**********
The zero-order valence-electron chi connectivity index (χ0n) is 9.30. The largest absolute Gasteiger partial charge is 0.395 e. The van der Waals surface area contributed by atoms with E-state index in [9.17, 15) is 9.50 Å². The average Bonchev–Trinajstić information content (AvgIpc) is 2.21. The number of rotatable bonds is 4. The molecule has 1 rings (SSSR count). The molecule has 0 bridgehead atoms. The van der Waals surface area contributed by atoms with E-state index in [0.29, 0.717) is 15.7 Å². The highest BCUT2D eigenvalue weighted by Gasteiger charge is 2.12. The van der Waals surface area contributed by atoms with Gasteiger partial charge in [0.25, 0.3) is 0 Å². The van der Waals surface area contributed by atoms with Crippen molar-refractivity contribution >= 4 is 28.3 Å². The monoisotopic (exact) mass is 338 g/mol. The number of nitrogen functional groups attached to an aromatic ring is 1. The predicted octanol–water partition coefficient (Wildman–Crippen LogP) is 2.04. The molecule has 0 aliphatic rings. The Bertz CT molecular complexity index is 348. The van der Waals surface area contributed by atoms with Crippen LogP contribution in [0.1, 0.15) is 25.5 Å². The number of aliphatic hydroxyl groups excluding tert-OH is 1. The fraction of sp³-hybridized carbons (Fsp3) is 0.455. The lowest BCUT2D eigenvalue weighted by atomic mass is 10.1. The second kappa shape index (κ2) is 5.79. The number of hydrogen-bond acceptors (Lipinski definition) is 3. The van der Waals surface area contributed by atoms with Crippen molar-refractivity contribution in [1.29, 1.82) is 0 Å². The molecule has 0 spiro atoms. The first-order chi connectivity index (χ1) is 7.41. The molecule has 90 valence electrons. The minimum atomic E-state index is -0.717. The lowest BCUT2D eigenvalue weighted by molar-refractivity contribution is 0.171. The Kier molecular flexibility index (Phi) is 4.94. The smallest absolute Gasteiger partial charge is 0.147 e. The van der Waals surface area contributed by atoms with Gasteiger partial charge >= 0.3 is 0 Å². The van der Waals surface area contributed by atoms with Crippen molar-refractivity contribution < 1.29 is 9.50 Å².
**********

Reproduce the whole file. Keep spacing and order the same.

The zero-order valence-electron chi connectivity index (χ0n) is 9.30. The largest absolute Gasteiger partial charge is 0.395 e. The van der Waals surface area contributed by atoms with E-state index in [9.17, 15) is 9.50 Å². The average Bonchev–Trinajstić information content (AvgIpc) is 2.21. The number of rotatable bonds is 4. The molecule has 1 rings (SSSR count). The molecule has 0 bridgehead atoms. The van der Waals surface area contributed by atoms with E-state index in [0.29, 0.717) is 15.7 Å². The highest BCUT2D eigenvalue weighted by Gasteiger charge is 2.12. The van der Waals surface area contributed by atoms with Gasteiger partial charge in [0.25, 0.3) is 0 Å². The van der Waals surface area contributed by atoms with Crippen molar-refractivity contribution >= 4 is 28.3 Å². The monoisotopic (exact) mass is 338 g/mol. The number of nitrogen functional groups attached to an aromatic ring is 1. The predicted octanol–water partition coefficient (Wildman–Crippen LogP) is 2.04. The molecule has 0 aliphatic rings. The Bertz CT molecular complexity index is 348. The van der Waals surface area contributed by atoms with Crippen LogP contribution in [0.1, 0.15) is 25.5 Å². The number of aliphatic hydroxyl groups excluding tert-OH is 1. The fraction of sp³-hybridized carbons (Fsp3) is 0.455. The lowest BCUT2D eigenvalue weighted by atomic mass is 10.1. The second kappa shape index (κ2) is 5.79. The number of hydrogen-bond acceptors (Lipinski definition) is 3. The van der Waals surface area contributed by atoms with Crippen molar-refractivity contribution in [1.29, 1.82) is 0 Å². The molecule has 0 spiro atoms. The first-order chi connectivity index (χ1) is 7.41. The molecule has 90 valence electrons. The minimum atomic E-state index is -0.717. The lowest BCUT2D eigenvalue weighted by molar-refractivity contribution is 0.171. The Kier molecular flexibility index (Phi) is 4.94. The smallest absolute Gasteiger partial charge is 0.147 e. The van der Waals surface area contributed by atoms with Gasteiger partial charge >= 0.3 is 0 Å². The van der Waals surface area contributed by atoms with Crippen molar-refractivity contribution < 1.29 is 9.50 Å².